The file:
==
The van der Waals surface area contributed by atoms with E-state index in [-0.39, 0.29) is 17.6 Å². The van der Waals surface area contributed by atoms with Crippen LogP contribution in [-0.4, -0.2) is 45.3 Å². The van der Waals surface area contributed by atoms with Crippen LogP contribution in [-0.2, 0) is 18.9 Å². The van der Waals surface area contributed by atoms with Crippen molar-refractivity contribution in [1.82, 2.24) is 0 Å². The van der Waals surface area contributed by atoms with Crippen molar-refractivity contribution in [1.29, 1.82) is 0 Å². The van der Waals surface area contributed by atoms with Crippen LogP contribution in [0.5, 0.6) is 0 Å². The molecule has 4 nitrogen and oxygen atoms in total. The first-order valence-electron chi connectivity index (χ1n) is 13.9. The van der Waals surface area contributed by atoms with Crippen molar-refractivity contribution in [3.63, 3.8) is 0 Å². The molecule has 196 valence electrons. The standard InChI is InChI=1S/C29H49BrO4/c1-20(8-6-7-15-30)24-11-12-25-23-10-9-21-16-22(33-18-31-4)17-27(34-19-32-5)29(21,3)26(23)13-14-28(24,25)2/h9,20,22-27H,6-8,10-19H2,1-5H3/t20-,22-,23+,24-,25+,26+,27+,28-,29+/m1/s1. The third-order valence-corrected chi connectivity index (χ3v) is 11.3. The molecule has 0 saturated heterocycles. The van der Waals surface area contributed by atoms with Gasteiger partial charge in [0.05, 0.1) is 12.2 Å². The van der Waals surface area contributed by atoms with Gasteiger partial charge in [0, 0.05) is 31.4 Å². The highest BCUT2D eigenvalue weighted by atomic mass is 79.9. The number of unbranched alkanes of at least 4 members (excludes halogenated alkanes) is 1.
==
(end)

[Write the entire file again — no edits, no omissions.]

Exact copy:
The van der Waals surface area contributed by atoms with E-state index in [-0.39, 0.29) is 17.6 Å². The van der Waals surface area contributed by atoms with Crippen LogP contribution in [-0.4, -0.2) is 45.3 Å². The van der Waals surface area contributed by atoms with Crippen LogP contribution in [-0.2, 0) is 18.9 Å². The van der Waals surface area contributed by atoms with Crippen molar-refractivity contribution in [1.82, 2.24) is 0 Å². The van der Waals surface area contributed by atoms with Crippen molar-refractivity contribution in [1.29, 1.82) is 0 Å². The van der Waals surface area contributed by atoms with Crippen LogP contribution in [0.5, 0.6) is 0 Å². The molecule has 4 nitrogen and oxygen atoms in total. The first-order valence-electron chi connectivity index (χ1n) is 13.9. The van der Waals surface area contributed by atoms with Crippen molar-refractivity contribution in [3.63, 3.8) is 0 Å². The molecule has 196 valence electrons. The standard InChI is InChI=1S/C29H49BrO4/c1-20(8-6-7-15-30)24-11-12-25-23-10-9-21-16-22(33-18-31-4)17-27(34-19-32-5)29(21,3)26(23)13-14-28(24,25)2/h9,20,22-27H,6-8,10-19H2,1-5H3/t20-,22-,23+,24-,25+,26+,27+,28-,29+/m1/s1. The third-order valence-corrected chi connectivity index (χ3v) is 11.3. The molecule has 0 saturated heterocycles. The van der Waals surface area contributed by atoms with Gasteiger partial charge in [0.05, 0.1) is 12.2 Å². The van der Waals surface area contributed by atoms with Gasteiger partial charge in [0, 0.05) is 31.4 Å². The highest BCUT2D eigenvalue weighted by atomic mass is 79.9. The number of unbranched alkanes of at least 4 members (excludes halogenated alkanes) is 1.